Uncertainty in manufacturing of lightweight products in composite laminate—part 2: experimental validation

  • Wilma PoliniEmail author
  • Andrea Corrado


One of the obstacles for composite applications is the geometry assurance. Traditional dimension control operations for composites are mainly based on trial-and-error approaches, which cannot be directly and effectively employed in real-world part design and tooling development. With the increasing requirement for composite products to be affordable, net-shaped, assembly efficient, and effective dimension control is highly desirable. Currently, composite components cannot be processed to the tolerance level required for an assembly because of the lack of dimension control. Better dimensional control can improve assembly, reduce extra processing steps, and make parts interchangeable for rapid repair and retrofit. Variation analysis represents the best way to solve these assembly problems in order to ensure higher quality and lower costs, but few studies have focused on this issue. Therefore, the aim of this work is to experimentally solve an assembly constituted by parts in composite material and joined by adhesive in order to use these results to validate a numerical tool for variation analysis of compliant part.


Variation analysis Compliant part Composite material Adhesive 


Unable to display preview. Download preview PDF.

Unable to display preview. Download preview PDF.



Special thanks to Federico and Walter A.

Funding information

This work was carried out with the funding of the Italian M.I.U.R. (Ministry of Instruction, University and Technological Research).


  1. 1.
    Albert C, Fernlund G (2002) Spring-in and warpage of angled composite laminates. Compos Sci Technol 62:1895–1912. CrossRefGoogle Scholar
  2. 2.
    Banea MD, da Silva LFM (2009) Adhesively bonded joints in composite materials: an overview. Proc Inst Mech Eng L J Mater Des Appl 223:1–18. Google Scholar
  3. 3.
    Baran I, Cinar K, Ersoy N, Akkerman R, Hattel JH (2016) A review on the mechanical modeling of composite manufacturing processes. Arch Comput Meth Eng 24:1–31. Google Scholar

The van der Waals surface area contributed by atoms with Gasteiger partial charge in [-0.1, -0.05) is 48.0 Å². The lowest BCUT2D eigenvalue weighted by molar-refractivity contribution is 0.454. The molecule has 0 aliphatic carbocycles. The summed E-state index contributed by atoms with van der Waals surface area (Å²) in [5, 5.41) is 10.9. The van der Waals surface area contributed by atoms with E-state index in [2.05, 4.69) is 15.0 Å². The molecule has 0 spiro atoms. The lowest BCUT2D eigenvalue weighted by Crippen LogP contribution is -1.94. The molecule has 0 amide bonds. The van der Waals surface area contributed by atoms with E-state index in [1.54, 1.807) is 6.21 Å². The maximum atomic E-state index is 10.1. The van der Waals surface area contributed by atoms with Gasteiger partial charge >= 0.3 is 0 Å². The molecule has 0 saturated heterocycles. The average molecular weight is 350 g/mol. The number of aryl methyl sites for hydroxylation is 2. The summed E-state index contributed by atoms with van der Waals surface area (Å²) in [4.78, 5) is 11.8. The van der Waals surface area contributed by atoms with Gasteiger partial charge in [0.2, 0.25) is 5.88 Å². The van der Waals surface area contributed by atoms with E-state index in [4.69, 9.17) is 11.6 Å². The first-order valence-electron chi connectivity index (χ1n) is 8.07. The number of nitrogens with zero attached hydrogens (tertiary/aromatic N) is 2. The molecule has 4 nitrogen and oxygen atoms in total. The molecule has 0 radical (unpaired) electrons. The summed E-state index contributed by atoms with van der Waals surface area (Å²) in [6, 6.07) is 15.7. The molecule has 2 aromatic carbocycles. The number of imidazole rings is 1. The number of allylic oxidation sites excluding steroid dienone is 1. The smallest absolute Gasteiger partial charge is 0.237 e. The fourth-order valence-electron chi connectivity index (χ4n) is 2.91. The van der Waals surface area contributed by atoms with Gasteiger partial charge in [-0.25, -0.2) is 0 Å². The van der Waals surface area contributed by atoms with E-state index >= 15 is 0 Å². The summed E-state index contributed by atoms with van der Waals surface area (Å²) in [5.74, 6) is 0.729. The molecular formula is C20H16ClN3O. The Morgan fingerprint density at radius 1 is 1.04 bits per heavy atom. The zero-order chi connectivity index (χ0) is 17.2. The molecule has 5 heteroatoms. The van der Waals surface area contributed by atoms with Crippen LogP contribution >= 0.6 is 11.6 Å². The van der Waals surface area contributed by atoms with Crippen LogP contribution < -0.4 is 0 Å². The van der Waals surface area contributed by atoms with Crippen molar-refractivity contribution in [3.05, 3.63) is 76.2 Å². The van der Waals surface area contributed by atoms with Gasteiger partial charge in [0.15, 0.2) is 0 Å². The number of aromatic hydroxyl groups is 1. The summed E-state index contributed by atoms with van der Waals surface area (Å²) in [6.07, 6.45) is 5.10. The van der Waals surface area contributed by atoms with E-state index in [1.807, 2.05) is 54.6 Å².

4. 4.
    Darrow DA, Smith LV (2002) Isolating components of processing induced warpage in laminated composites. J Compos Mater 36:2407–2419. CrossRefGoogle Scholar
  5. 5.
    Ding A, Li S, Wang J, Zu L (2015) A three-dimensional thermo-viscoelastic analysis of process-induced residual stress in composite laminates. Compos Struct 129:60–69. CrossRefGoogle Scholar
  6. 6.
    Ding A, Li S, Sun J, Wang J, Zu L (2016a) A comparison of process-induced residual stresses and distortions in composite structures with different constitutive laws. J Reinf Plast Compos 35:807–823. CrossRefGoogle Scholar
  7. 7.
    Ding A, Li S, Sun J, Wang J, Zu L (2016b) A thermo-viscoelastic model of process-induced residual stresses in composite structures with considering thermal dependence. Compos Struct 136:34–43. CrossRefGoogle Scholar
  8. 8.
    Ding A, Li S, Wang J, Ni A, Sun L, Chang L (2016c) Prediction of process-induced distortions in L-shaped composite profiles using path-dependent constitutive law. Appl Compos Mater 23:1027–1045. CrossRefGoogle Scholar
  9. 9.
    Dong C, Zhang C, Liang Z, Wang B (2004a) Assembly dimensional variation modelling and optimization for the resin transfer moulding process. Model Simul Mater Sci Eng 12:S221–S237CrossRefGoogle Scholar
  10. 10.
    Dong C, Zhang C, Liang Z, Wang B (2004b) Dimension variation prediction for composites with finite element analysis and regression modeling. Compos A: Appl Sci Manuf 35:735–746. CrossRefGoogle Scholar
  11. 11.
    Fernlund G, Nelson K, Poursartip A (1999) Modeling of process induced deformations of composite shell structures. In: International SAMPE symposium and exhibition, 2000. SAMPE, pp 169–178Google Scholar
  12. 12.
    Jareteg C, Wärmefjord K, Söderberg R, Lindkvist L, Carlson J, Cromvik C, Edelvik F (2014) Variation simulation for composite parts and assemblies including variation in fiber orientation and thickness. Procedia CIRP 23:235–240CrossRefGoogle Scholar
  13. 13.
    Kappel E (2016) Forced-interaction and spring-in – relevant initiators of process-induced distortions in composite manufacturing. Compos Struct 140:217–229. CrossRefGoogle Scholar
  14. 14.
    Kappel E, Stefaniak D, Spröwitz T, Hühne C (2011) A semi-analytical simulation strategy and its application to warpage of autoclave-processed CFRP parts. Compos A: Appl Sci Manuf 42:1985–1994. CrossRefGoogle Scholar
  15. 15.
    Salomi A, Garstka T, Potter K, Greco A, Maffezzoli A (2008) Spring-in angle as molding distortion for thermoplastic matrix composite. Compos Sci Technol 68:3047–3054. CrossRefGoogle Scholar
  16. 16.
    Thoppul SD, Finegan J, Gibson RF (2009) Mechanics of mechanically fastened joints in polymer–matrix composite structures – a review. Compos Sci Technol 69:301–329. CrossRefGoogle Scholar
  17. 17.
    Wisnom MR, Gigliotti M, Ersoy N, Campbell M, Potter KD (2006) Mechanisms generating residual stresses and distortion during manufacture of polymer–matrix composite structures. Compos A: Appl Sci Manuf 37:522–529. CrossRefGoogle Scholar

Copyright information

© Springer-Verlag London Ltd., part of Springer Nature 2018

Authors and Affiliations

  1. 1.Department of Civil and Mechanical EngineeringUniversità di Cassino e del Lazio MeridionaleCassinoItaly

Personalised recommendations